Both Tim Burton and Angelina Jolie had last spring been rumored to join the project, which Disney has been kicking around for a while as a way to mine its library, among other things. Burton's involvement remains unclear as he contemplates several projects. But sources say that, as of the last few weeks, Jolie is keen on the film and would like to sign on to play the titular villain.

There's no deal (or, for that matter, script) yet. And it's unclear if Jolie's involvement would be conditional on Burton moving forward with it too. But it's nonetheless notable that Jolie -- who has no new movie after shooting the international thriller "The Tourist" -- is actively engaging with the material and could, according to sources, very well star in the film when all is said and done.

A Disney spokesman this week said the company would not comment on anything "Maleficent"-related. Jolie manager Geyer Kosinski could not be reached for comment Thursday.

A quick primer on Maleficent: The wicked fairy godmother is the character who casts the original spell on Sleeping Beauty (a.k.a. Princess Aurora, quoth Wikipedia) that the young girl will prick herself on a splinter and die; Maleficent is an archrival of sorts to the good fairy godmother, who casts a counter-spell that says the girl will sleep for a century and then be awakened by the kiss of a prince. The original versions of the fairy tale don't name Maleficent; the character was named and shaped by Disney for its 1959 film, and would of course be deepened and amplified for this one.

What would Jolie's involvement mean for the property and her career? Telling a classic story from another perspective would certainly fit with the trend of putting a new spin on the standby classics. And casting Jolie in it would certainly broaden the audience for a Disney fairy tale (read: bring men in to theaters).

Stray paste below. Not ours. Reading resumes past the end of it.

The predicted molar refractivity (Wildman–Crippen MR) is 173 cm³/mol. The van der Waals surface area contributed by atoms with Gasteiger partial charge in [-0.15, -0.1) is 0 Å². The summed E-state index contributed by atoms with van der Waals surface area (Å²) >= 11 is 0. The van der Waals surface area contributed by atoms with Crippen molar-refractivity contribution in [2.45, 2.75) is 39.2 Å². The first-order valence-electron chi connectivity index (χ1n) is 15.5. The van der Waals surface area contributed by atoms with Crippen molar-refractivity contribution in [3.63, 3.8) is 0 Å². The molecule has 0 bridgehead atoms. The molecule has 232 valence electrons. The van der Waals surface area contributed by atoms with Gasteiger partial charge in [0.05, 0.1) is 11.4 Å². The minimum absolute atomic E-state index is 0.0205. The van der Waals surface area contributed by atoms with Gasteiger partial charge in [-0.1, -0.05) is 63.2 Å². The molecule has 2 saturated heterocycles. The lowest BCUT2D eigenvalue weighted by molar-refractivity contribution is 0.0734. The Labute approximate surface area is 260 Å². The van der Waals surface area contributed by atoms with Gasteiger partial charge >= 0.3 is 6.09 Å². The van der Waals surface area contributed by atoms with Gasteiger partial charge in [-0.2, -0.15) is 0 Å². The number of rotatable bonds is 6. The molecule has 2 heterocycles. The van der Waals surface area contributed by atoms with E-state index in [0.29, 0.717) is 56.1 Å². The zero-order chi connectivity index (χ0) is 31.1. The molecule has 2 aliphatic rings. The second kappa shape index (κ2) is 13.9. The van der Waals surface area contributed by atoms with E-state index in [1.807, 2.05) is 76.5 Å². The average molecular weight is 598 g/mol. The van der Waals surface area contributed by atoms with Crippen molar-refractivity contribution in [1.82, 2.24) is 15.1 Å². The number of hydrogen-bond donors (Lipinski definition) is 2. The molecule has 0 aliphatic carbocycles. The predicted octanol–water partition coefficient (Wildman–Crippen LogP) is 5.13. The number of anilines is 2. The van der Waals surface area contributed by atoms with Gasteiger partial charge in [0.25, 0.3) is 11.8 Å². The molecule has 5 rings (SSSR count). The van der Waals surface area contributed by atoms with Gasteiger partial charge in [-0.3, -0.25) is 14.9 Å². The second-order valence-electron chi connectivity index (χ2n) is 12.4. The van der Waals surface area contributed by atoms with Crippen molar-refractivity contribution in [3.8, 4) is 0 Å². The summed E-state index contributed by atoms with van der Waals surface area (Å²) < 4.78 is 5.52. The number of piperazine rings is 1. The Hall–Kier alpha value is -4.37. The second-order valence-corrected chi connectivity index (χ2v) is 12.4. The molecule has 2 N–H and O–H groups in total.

Of course the choice to make a villain the main character instead of a secondary one could impact Disney's ability to bring in younger audiences. And the studio would need to contend with far less pre-awareness for a single, lesser-known character than it did for a timeless classic such as "Alice in Wonderland." But there are also plenty of reasons that Disney, whose new production chief Sean Bailey is said to hold the project close to his heart, would push "Maleficent" forward.

With "Alice in Wonderland" a monster hit, it's hardly a secret that Disney is looking to reprise more classic material. That's especially true for a movie that, like "Alice," centers on the battle between two opposing sovereigns.

As for Jolie, she's not really done much kid-centric over the course of her career, "Beowulf" perhaps excepted -- and that's not exactly full-on kiddie material. The idea of taking on a role that's both live-action and actor-friendly, but still whimsical and delicate, could mark a refreshing change of pace after her recent action-movie kick that has her in "Tourist" and Phillip Noyce's international thriller, "Salt." Sometimes the desire is there. It just needs to be ... awakened.

-- Steven Zeitchik

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Upper photo: Maleificent in "Sleeping Beauty." Credit: The Walt Disney Company

Lower photo: Angelina Jolie. Credit: Ariel Marinkovic / AFP/Getty Images

Asking the un-askable: Is Tim Burton losing his touch?